Guest post by DCF Director of Digital Media and Outreach Niki Pocock. This blog series will follow her first trip to DCF’s Child Protection Summit.
How do you talk to a person so sick he just raped his daughter? How do you keep your cool, staying calm, when you really want to strangle him? Our child protection investigators are in situations like that all the time. It makes my heart hurt to just think about that scenario. I know I am not strong enough to face that.
Today at Summit I had the honor of speaking to Mechill, a CPI in Panama City, about her experiences in the field. I still don’t know how she does it. Dealing with these horrific situations all the time. But she says she does it because she may be the only person a child will talk to – their only hope to get help. She also might be the only person a perpetrator will admit crimes to – for some reason they think telling a CPI they hit their wife won’t get back to the police (spoiler alert … the police still get the info).
She told me her supervisors help her get through. It is ok for her to cry at work. If she comes across a really hard case, her bosses stop everything to lend an ear – or a shoulder. They are available to her 24 hours a day because they have been there. They know how hard it is to look evil in the eye.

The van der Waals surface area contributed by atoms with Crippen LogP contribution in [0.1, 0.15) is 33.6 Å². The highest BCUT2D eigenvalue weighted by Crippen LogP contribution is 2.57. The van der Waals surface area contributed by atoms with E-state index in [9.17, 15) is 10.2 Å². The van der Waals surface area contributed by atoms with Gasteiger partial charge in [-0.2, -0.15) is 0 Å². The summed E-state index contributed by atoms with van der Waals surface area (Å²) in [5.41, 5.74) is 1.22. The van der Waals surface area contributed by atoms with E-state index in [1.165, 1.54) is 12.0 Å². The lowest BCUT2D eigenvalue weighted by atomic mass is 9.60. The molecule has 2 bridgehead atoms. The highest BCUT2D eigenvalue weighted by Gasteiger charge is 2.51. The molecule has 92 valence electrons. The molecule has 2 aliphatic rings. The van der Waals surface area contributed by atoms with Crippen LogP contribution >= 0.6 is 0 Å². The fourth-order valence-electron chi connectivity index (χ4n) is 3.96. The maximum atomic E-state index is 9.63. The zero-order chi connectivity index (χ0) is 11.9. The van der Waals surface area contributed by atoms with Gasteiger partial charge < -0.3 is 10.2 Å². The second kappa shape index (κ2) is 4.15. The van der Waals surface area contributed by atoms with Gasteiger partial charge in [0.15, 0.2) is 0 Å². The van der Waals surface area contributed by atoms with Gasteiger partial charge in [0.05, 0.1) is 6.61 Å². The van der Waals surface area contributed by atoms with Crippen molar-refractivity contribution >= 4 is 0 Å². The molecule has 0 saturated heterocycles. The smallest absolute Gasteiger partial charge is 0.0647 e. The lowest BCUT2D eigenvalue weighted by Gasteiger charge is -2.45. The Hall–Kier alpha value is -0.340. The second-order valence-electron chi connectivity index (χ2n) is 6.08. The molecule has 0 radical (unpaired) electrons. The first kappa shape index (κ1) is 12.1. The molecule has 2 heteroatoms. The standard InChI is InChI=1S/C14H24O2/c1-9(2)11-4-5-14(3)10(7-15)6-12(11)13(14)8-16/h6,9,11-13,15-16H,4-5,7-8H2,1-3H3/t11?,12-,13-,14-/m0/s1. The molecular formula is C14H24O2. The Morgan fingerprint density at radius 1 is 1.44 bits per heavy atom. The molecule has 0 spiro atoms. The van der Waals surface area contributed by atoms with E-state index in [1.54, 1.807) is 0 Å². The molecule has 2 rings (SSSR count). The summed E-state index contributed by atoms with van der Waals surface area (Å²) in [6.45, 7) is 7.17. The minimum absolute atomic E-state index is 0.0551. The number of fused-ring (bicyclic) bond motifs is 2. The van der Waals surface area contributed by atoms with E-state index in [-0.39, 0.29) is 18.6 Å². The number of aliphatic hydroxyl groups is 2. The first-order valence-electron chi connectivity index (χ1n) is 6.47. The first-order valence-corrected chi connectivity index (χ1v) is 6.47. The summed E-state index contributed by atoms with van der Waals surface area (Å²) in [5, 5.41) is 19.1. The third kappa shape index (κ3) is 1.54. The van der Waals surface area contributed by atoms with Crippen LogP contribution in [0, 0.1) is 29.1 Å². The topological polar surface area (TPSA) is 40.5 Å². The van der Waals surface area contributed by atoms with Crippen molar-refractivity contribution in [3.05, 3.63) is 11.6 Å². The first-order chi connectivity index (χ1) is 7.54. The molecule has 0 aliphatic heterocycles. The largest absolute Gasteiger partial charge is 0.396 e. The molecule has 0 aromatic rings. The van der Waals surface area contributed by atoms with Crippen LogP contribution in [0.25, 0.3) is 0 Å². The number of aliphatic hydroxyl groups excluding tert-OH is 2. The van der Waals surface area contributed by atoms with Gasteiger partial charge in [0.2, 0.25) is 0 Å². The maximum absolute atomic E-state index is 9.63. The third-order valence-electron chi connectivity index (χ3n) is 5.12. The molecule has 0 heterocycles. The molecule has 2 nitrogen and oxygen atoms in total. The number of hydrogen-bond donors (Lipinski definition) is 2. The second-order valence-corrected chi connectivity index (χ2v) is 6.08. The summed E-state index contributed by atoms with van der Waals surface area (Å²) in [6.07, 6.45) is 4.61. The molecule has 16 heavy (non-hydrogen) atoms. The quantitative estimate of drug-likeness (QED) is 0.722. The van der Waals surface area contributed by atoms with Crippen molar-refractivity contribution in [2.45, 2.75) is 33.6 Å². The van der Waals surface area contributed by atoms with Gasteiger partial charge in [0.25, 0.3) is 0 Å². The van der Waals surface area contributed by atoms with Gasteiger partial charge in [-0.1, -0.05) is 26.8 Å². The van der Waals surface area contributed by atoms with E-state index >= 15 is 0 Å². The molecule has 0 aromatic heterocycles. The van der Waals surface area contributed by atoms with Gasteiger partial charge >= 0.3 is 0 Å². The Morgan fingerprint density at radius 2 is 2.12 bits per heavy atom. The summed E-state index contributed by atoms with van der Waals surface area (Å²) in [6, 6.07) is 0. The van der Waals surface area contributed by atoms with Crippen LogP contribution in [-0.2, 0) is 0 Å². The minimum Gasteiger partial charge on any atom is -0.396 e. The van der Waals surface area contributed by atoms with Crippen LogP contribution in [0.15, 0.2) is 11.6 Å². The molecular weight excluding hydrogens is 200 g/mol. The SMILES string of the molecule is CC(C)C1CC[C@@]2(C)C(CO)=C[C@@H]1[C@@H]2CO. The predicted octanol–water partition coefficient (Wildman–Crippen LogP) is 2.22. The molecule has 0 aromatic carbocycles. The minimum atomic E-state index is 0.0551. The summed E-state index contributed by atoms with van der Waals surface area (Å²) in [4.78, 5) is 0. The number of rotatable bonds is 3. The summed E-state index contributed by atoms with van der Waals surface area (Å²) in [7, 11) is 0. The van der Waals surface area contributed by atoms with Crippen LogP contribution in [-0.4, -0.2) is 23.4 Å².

And then I saw the other side:
I met Rob and Chris who are a part of the Children’s Network of Southwest Florida and the Southwest Florida Foster/Adoptive Parent Association. They have three biological children, two adopted children and one foster child. But to them, they are just a family. The kids are their kids. They aren’t foster kids or biological kids. If they are in their house, they are their children.
When they brought home their 4-month-old, a child in foster care, their 3-year-old adopted daughter said, “I have a new sister!” And her 16-year-old biological son would like to continue helping others – he plans to be a foster parent himself someday.
And I saw the bridge:
I met Jonathan from our Northwest Region, who works with foster parents so their homes can be approved for children. He told me how much he absolutely loves his job. He said he meets a lot of people who want to help their community, but they don’t know how to get started. He told me of the foster parents who cry tears of joy when he calls to tell them they are officially approved to foster children. He loves seeing community members merge into the child welfare role.
Stay tuned – more coming tomorrow!
If you are interested in becoming a foster parent, please visit www.fosteringflorida.com.